Faculty Member: Carlene Hempel
JRNL 5360 – Global Reporting
CLTR 4944 – Cultural Engagement Abroad: Understanding Cuban Life and Culture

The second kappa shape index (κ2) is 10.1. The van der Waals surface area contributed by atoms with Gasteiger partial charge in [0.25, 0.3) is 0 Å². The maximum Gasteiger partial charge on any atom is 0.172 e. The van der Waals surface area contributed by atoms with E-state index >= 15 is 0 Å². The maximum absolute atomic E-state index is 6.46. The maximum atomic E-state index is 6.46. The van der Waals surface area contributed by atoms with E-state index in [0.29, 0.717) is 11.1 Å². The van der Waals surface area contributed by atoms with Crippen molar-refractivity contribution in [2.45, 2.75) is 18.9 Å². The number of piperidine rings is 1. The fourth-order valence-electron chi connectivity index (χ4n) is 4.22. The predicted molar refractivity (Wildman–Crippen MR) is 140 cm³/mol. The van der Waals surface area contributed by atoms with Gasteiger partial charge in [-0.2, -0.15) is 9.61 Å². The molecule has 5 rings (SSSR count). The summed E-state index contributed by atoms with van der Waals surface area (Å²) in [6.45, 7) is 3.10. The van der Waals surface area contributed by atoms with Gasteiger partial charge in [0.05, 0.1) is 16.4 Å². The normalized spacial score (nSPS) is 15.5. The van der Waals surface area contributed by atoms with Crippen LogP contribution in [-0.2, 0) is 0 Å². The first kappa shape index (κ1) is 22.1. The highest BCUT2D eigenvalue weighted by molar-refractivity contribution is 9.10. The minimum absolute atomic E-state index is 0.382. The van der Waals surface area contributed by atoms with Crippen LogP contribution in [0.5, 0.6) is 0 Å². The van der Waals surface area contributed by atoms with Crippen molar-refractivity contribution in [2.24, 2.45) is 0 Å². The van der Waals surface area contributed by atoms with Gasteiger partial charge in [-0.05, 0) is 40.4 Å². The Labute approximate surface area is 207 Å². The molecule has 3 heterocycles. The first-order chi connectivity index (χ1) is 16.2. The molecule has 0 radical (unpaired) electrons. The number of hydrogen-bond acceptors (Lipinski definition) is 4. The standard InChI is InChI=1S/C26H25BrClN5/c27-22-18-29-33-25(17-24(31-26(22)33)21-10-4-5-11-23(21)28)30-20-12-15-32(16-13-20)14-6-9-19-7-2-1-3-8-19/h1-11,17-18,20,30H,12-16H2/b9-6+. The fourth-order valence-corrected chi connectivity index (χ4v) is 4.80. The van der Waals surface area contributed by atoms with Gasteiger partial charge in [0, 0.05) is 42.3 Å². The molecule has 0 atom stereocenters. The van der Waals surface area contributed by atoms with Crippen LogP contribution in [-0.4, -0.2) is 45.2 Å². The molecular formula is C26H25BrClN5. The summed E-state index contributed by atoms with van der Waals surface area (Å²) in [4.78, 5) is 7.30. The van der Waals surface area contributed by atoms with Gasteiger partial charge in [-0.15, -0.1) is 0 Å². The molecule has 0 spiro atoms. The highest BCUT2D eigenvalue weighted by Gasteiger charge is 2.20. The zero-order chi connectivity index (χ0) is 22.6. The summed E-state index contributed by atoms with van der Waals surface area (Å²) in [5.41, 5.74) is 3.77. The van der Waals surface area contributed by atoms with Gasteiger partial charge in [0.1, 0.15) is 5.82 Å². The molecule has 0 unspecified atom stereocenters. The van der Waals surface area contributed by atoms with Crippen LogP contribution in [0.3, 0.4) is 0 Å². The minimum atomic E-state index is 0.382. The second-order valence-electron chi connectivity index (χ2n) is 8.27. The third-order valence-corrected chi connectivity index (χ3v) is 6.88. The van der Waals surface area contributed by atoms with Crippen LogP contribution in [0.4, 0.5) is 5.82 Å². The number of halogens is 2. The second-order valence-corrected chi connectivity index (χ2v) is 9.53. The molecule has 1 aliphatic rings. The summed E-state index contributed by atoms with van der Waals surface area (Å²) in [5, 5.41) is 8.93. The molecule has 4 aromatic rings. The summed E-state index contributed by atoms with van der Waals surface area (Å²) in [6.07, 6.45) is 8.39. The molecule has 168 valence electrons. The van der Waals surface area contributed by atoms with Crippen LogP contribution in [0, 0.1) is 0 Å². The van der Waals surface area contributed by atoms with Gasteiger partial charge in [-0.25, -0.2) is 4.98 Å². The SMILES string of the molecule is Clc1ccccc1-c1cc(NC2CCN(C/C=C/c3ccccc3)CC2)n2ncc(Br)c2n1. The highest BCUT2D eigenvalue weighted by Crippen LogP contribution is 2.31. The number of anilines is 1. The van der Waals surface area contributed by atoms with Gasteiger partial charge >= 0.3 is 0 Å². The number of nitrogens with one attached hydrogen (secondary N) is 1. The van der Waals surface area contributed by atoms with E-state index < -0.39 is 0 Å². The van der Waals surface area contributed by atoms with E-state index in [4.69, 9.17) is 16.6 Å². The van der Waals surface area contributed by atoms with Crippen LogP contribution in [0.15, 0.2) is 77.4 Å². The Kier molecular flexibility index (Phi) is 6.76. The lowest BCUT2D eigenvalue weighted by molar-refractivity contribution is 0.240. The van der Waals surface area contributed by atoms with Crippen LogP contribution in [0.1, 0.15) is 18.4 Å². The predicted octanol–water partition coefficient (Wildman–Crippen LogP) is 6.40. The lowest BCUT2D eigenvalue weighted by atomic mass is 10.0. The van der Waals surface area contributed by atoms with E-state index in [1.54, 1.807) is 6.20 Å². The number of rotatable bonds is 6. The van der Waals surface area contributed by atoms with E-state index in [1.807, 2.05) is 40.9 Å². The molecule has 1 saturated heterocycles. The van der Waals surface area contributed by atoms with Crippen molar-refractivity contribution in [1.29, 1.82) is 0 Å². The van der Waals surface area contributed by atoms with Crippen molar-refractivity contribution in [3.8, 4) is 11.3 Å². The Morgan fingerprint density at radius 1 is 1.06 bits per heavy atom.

The Reporting in Cuba program will include on-the-ground, real-time deadline reporting, both in print and broadcast, for an online multi-media magazine we publish as we go. This intensive journalism experience is experiential learning at its best because its members will emerge as experienced international reporters. They will also learn the landscape, the politics and the cultural mores of the communities we visit because they will be reporting on them for the full 29 days we are in-country. Students participating in this program will function as a traveling press corps. As international correspondents, they will find and pitch stories and/or broadcast pieces and report and write them (in English) on deadline for an online magazine created to showcase the course material. Students may also be expected to take photos for their stories, as well as provide video and audio when necessary and appropriate. Topics could include articles related to government, politics, religion, refugees, immigration, arts, sports, business and lifestyle. In addition to their reported pieces, students will also be required to maintain a blog, to be published as part of our magazine site, throughout the program. Students will be intimately engaged with the community. From almost the first day of arrival, they will be interviewing locals for their projects. Interview subjects will range from people on the street to business owners to heads of state. They will also be looking for stories to write about, which puts them in touch in a profound way with the issues and topics that face a community. This kind of experience has no parallel on a resume or cover letter. It’s intense, it’s life-changing and there is no better way to enhance a student’s Northeastern career and beyond. Students should be aware that the Zika virus is present in Cuba. If a student is pregnant, she should not consider attending this Dialogue. Students with asthma should talk with their doctors before applying to this Dialogue. If they decide to attend, they should bring extra inhalers because of poor air quality in Havana. Students with allergies to bugs and/or animals should be aware of the frequency with which they will encounter these in Cuba. There are often no screens on the windows, and stray cats and dogs are pervasive on the streets. Students who have physical disabilities will have an extremely difficult time moving around in Cuba. There are almost no accommodations for handicapped accessibility and many of the roads are covered with trash or heaps of rubble. There are frequent pipes or holes dotting the roads and debris on the sidewalks. Also, the roads are overrun with numerous speeding cars and loose adherence to traffic calming measures and signals.